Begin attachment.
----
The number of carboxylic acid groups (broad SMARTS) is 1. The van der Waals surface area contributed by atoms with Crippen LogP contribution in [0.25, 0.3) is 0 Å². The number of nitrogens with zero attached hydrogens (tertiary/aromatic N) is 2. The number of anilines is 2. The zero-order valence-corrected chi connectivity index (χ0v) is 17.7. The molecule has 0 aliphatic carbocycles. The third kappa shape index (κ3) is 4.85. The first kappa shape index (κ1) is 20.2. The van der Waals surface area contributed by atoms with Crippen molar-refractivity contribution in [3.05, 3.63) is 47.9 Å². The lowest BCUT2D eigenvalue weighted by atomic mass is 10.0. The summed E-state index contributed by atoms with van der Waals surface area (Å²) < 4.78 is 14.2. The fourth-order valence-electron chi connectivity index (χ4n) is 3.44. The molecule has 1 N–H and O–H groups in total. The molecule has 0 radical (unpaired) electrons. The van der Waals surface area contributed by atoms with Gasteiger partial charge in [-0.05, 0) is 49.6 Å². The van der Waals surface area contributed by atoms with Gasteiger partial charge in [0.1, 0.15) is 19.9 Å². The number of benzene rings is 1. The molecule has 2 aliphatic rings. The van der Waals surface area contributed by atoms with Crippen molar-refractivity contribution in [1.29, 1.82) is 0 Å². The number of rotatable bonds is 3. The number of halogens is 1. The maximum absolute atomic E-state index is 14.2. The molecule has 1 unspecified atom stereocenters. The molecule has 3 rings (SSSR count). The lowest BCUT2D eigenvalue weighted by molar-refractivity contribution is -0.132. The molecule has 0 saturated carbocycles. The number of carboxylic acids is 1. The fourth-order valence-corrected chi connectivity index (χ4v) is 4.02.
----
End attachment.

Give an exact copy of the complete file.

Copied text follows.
The number of carboxylic acid groups (broad SMARTS) is 1. The van der Waals surface area contributed by atoms with Crippen LogP contribution in [0.25, 0.3) is 0 Å². The number of nitrogens with zero attached hydrogens (tertiary/aromatic N) is 2. The number of anilines is 2. The zero-order valence-corrected chi connectivity index (χ0v) is 17.7. The molecule has 0 aliphatic carbocycles. The third kappa shape index (κ3) is 4.85. The first kappa shape index (κ1) is 20.2. The van der Waals surface area contributed by atoms with Crippen molar-refractivity contribution in [3.05, 3.63) is 47.9 Å². The lowest BCUT2D eigenvalue weighted by atomic mass is 10.0. The summed E-state index contributed by atoms with van der Waals surface area (Å²) < 4.78 is 14.2. The fourth-order valence-electron chi connectivity index (χ4n) is 3.44. The molecule has 1 N–H and O–H groups in total. The molecule has 0 radical (unpaired) electrons. The van der Waals surface area contributed by atoms with Gasteiger partial charge in [-0.05, 0) is 49.6 Å². The van der Waals surface area contributed by atoms with Gasteiger partial charge in [0.1, 0.15) is 19.9 Å². The number of benzene rings is 1. The molecule has 2 aliphatic rings. The van der Waals surface area contributed by atoms with Crippen molar-refractivity contribution in [1.29, 1.82) is 0 Å². The number of rotatable bonds is 3. The number of halogens is 1. The maximum absolute atomic E-state index is 14.2. The molecule has 1 unspecified atom stereocenters. The molecule has 3 rings (SSSR count). The lowest BCUT2D eigenvalue weighted by molar-refractivity contribution is -0.132. The molecule has 0 saturated carbocycles. The number of carboxylic acids is 1. The fourth-order valence-corrected chi connectivity index (χ4v) is 4.02.